• Dillon JS, Tanizawa Y, Wheeler MB, Leng X-H, Ligon BB, Rabin DU, Yoo-Warren H, Permutt MA & Boyd AE III 1993 Cloning and functional expression of the human glucagon-like peptide-1 (GLP-1) receptor. Endocrinology 133 1907–1910.

    • Search Google Scholar
    • Export Citation
  • Goodman OB, Krupnick JG, Santini F, Gurevich W, Penn RB, Gagnon AW, Keen JH & Benovic JL 1996 β-Arrestin acts as a clathrin adaptor in endocytosis of the β 2-adrenergic receptor. Nature 383 447–450.

    • Search Google Scholar
    • Export Citation
  • Gutzwiller JP, Goke B, Drewe J, Hildebrand P, Ketterer S, Handschin D, Winterhalder R, Conen D & Beglinger C 1999 Glucagon-like peptide-1: a potent regulator of food intake in humans. Gut 44 81–86.

    • Search Google Scholar
    • Export Citation
  • Hawtin SR, Tobin AB, Patel S & Wheatley M 2001 Palmitoylation of vasopressin V1a receptor reveals different conformational requirements for signaling, agonist-induced receptor phosphorylation and sequestration. Journal of Biological Chemistry 276 38139–38146.

    • Search Google Scholar
    • Export Citation
  • Heuser JE & Anderson RG 1989 Hypertonic media inhibit receptor-mediated endocytosis by blocking clathrin-coated pit formation. Journal of Cell Biology 108 389–400.

    • Search Google Scholar
    • Export Citation
  • Jensen AA, Pedersen UB, Kiemer A, Din N & Andersen PH 1995 Functional importance of the carboxyl tail cysteine residues in the human D1 dopamine receptor. Journal of Neurochemistry 65 1325–1331.

    • Search Google Scholar
    • Export Citation
  • Jin SLC, Han VKM, Simmons JG, Towle AC, Lauder JM & Lund PK 1988 Distribution of glucagon-like peptide-1 (GLP-1), glucagon, and glycentin in the rat brain: an immunocytochemical study. Journal of Comparative Neurology 271 519–532.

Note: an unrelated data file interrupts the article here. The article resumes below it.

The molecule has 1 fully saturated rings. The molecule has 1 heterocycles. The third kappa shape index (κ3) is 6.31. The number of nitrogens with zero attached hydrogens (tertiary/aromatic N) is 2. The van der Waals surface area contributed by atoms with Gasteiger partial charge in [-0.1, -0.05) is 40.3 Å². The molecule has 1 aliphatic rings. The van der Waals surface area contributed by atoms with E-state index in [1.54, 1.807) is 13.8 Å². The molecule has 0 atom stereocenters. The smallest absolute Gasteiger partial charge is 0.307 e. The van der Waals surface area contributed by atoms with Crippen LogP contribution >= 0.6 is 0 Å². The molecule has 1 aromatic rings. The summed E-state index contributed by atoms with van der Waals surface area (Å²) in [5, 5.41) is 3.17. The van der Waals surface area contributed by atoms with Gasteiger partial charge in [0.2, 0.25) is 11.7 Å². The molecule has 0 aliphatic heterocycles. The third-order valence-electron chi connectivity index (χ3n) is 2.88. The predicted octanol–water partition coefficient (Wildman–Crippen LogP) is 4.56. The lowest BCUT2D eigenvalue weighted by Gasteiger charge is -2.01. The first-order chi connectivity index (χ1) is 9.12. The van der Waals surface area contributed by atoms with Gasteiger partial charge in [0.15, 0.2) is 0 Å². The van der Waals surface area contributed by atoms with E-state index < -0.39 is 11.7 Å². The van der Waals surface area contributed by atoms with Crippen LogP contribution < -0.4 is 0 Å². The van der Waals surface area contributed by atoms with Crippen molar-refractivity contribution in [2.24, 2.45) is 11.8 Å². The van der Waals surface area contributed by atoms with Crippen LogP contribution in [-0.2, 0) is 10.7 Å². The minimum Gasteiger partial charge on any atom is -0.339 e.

• Search Google Scholar
    • Export Citation
  • Kreymann B, Williams G, Ghatei MA & Bloom SR 1987 Glucagon-like peptide-1(7–36): a physiological incretin in man. Lancet 2 1300–1304.

  • Kreymann B, Ghatei MA, Burnet P, Williams G, Kanse S, Diani AR & Bloom SR 1989 Characterization of glucagon-like peptide-1(7–36)amide in the hypothalamus. Brain Research 502 325–331.

    • Search Google Scholar
    • Export Citation
  • Moffett S, Mouillac B, Bonin H & Bouvier M 1993 Altered phosphorylation and desensitization patterns of a human β2-adrenergic receptor lacking the palmitoylated Cys 341. EMBO Journal 12 349–356.

    • Search Google Scholar
    • Export Citation
  • Moffett S, Adam L, Bonin H, Loisel TP, Bouvier M & Mouillac B 1996 Palmitoylated cysteine 341 modulates phosphorylation of the β2-adrenergic receptor by the cAMP-dependent protein kinase. Journal of Biological Chemistry 271 21490–21497.

    • Search Google Scholar
    • Export Citation
  • Moffett S, Rousseau G, Lagacé M & Bouvier M 2001 The palmitoylation state of the β2-adrenergic receptor regulates the synergistic action of cyclic AMP-dependent protein kinase and β-adrenergic receptor kinase involved in its phosphorylation and desensitization. Journal of Neurochemistry 76 269–279.

    • Search Google Scholar
    • Export Citation
  • Mora F, Expósito I, Sanz B & Blázquez E 1992 Selective release of glutamine and glutamic acid produced by perfusion of GLP-1(7–36)amide in the basal ganglia of the conscious rat. Brain Research Bulletin 29 359–361.

    • Search Google Scholar
    • Export Citation
  • Morello JP & Bouvier M 1996 Palmitoylation: a posttranslational modification that regulates signalling from G-protein-coupled receptor. Biochemistry and Cell Biology 74 449–457.

    • Search Google Scholar
    • Export Citation
  • O’Dowd BF, Hnatowich M, Caron MG, Lefkowitz RJ & Bouvier M 1989 Palmitoylation of the human β2-adrenergic receptor. Mutation of Cys341 in the carboxyl tail leads to an uncoupled nonpalmitoylated form of the receptor. Journal of Biological Chemistry 264 7564–7569.

    • Search Google Scholar
    • Export Citation
  • Orskov C, Poulsen SS, Moller M & Holst JJ 1996 Glucagon-like peptide 1 receptors in the subfornical organ and the area postrema are accessible to circulating glucagon-like peptide 1. Diabetes 45 832–835.

    • Search Google Scholar
    • Export Citation
  • Palmer TM & Stiles GL 2000 Identification of threonine residues controlling the agonist-dependent phosphorylation and desensitization of the rat A3 adenosine receptor. Molecular Pharmacology 57 539–545.

    • Search Google Scholar
    • Export Citation
  • Perry T, Lahiri DK, Chen D, Zhou J, Shaw KTY, Egan JM & Greig N 2002 A novel neurotrophic property of glucagon-like peptide 1: a promoter of nerve growth factor-mediated differentiation in PC12 cells. Journal of Phamacology and Experimental Therapeutics 300 958–966.